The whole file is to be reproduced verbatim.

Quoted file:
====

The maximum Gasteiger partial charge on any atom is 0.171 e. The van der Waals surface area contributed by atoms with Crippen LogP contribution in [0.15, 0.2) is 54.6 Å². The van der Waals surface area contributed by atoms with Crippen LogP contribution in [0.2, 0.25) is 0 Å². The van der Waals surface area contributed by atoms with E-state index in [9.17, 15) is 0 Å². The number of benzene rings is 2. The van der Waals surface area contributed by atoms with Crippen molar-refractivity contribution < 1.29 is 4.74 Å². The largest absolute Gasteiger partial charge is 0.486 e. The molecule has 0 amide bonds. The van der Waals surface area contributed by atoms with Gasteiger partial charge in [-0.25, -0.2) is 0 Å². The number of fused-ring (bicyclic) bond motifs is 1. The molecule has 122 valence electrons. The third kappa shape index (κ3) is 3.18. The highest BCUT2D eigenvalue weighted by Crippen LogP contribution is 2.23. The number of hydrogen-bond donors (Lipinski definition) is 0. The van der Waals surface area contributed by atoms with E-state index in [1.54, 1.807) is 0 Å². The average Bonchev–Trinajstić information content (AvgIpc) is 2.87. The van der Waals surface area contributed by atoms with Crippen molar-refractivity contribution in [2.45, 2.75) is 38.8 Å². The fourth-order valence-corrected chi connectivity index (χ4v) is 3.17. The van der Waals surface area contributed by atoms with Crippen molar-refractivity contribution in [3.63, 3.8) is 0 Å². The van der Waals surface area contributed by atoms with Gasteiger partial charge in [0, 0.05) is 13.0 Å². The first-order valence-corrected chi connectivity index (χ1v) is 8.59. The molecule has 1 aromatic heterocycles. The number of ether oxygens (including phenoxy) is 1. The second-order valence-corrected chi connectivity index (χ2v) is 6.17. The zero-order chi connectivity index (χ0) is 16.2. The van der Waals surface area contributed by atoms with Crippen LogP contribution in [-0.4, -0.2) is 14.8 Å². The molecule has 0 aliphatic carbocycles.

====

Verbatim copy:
The maximum Gasteiger partial charge on any atom is 0.171 e. The van der Waals surface area contributed by atoms with Crippen LogP contribution in [0.15, 0.2) is 54.6 Å². The van der Waals surface area contributed by atoms with Crippen LogP contribution in [0.2, 0.25) is 0 Å². The van der Waals surface area contributed by atoms with E-state index in [9.17, 15) is 0 Å². The number of benzene rings is 2. The van der Waals surface area contributed by atoms with Crippen molar-refractivity contribution < 1.29 is 4.74 Å². The largest absolute Gasteiger partial charge is 0.486 e. The molecule has 0 amide bonds. The van der Waals surface area contributed by atoms with Gasteiger partial charge in [-0.25, -0.2) is 0 Å². The number of fused-ring (bicyclic) bond motifs is 1. The molecule has 122 valence electrons. The third kappa shape index (κ3) is 3.18. The highest BCUT2D eigenvalue weighted by Crippen LogP contribution is 2.23. The number of hydrogen-bond donors (Lipinski definition) is 0. The van der Waals surface area contributed by atoms with E-state index in [1.54, 1.807) is 0 Å². The average Bonchev–Trinajstić information content (AvgIpc) is 2.87. The van der Waals surface area contributed by atoms with Crippen molar-refractivity contribution in [2.45, 2.75) is 38.8 Å². The fourth-order valence-corrected chi connectivity index (χ4v) is 3.17. The van der Waals surface area contributed by atoms with Crippen molar-refractivity contribution in [3.63, 3.8) is 0 Å². The van der Waals surface area contributed by atoms with Gasteiger partial charge in [0, 0.05) is 13.0 Å². The first-order valence-corrected chi connectivity index (χ1v) is 8.59. The molecule has 1 aromatic heterocycles. The number of ether oxygens (including phenoxy) is 1. The second-order valence-corrected chi connectivity index (χ2v) is 6.17. The zero-order chi connectivity index (χ0) is 16.2. The van der Waals surface area contributed by atoms with Crippen LogP contribution in [-0.4, -0.2) is 14.8 Å². The molecule has 0 aliphatic carbocycles.